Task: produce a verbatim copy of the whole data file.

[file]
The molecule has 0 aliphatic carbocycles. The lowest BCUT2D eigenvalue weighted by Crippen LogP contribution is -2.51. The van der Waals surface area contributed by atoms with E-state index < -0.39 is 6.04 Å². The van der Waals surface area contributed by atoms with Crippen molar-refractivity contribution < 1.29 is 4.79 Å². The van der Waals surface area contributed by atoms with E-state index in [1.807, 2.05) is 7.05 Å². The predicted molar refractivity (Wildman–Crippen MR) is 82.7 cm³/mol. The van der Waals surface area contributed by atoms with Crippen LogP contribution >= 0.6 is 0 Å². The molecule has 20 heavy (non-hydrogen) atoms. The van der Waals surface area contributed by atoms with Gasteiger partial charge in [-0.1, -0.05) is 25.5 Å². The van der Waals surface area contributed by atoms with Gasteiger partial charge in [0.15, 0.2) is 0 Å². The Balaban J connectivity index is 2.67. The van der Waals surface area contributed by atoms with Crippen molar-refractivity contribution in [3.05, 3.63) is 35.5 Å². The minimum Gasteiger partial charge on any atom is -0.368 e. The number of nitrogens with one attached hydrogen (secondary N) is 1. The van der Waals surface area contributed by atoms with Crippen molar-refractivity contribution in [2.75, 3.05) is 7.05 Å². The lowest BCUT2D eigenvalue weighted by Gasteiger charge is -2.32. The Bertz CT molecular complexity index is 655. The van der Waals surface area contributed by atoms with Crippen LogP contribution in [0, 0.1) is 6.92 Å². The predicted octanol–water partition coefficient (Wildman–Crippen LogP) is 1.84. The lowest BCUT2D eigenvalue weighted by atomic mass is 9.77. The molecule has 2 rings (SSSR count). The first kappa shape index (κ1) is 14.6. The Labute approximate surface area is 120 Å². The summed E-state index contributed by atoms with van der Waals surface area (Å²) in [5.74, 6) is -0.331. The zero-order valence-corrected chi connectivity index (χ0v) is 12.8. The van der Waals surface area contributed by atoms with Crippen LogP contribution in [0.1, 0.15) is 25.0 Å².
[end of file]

The molecule has 0 aliphatic carbocycles. The lowest BCUT2D eigenvalue weighted by Crippen LogP contribution is -2.51. The van der Waals surface area contributed by atoms with E-state index < -0.39 is 6.04 Å². The van der Waals surface area contributed by atoms with Crippen molar-refractivity contribution < 1.29 is 4.79 Å². The van der Waals surface area contributed by atoms with E-state index in [1.807, 2.05) is 7.05 Å². The predicted molar refractivity (Wildman–Crippen MR) is 82.7 cm³/mol. The van der Waals surface area contributed by atoms with Crippen LogP contribution >= 0.6 is 0 Å². The molecule has 20 heavy (non-hydrogen) atoms. The van der Waals surface area contributed by atoms with Gasteiger partial charge in [-0.1, -0.05) is 25.5 Å². The van der Waals surface area contributed by atoms with Gasteiger partial charge in [0.15, 0.2) is 0 Å². The Balaban J connectivity index is 2.67. The van der Waals surface area contributed by atoms with Crippen molar-refractivity contribution in [3.05, 3.63) is 35.5 Å². The minimum Gasteiger partial charge on any atom is -0.368 e. The number of nitrogens with one attached hydrogen (secondary N) is 1. The van der Waals surface area contributed by atoms with Crippen molar-refractivity contribution in [2.75, 3.05) is 7.05 Å². The lowest BCUT2D eigenvalue weighted by Gasteiger charge is -2.32. The Bertz CT molecular complexity index is 655. The van der Waals surface area contributed by atoms with Crippen LogP contribution in [0, 0.1) is 6.92 Å². The predicted octanol–water partition coefficient (Wildman–Crippen LogP) is 1.84. The lowest BCUT2D eigenvalue weighted by atomic mass is 9.77. The molecule has 2 rings (SSSR count). The first kappa shape index (κ1) is 14.6. The Labute approximate surface area is 120 Å². The summed E-state index contributed by atoms with van der Waals surface area (Å²) in [5.74, 6) is -0.331. The zero-order valence-corrected chi connectivity index (χ0v) is 12.8. The van der Waals surface area contributed by atoms with Crippen LogP contribution in [0.1, 0.15) is 25.0 Å².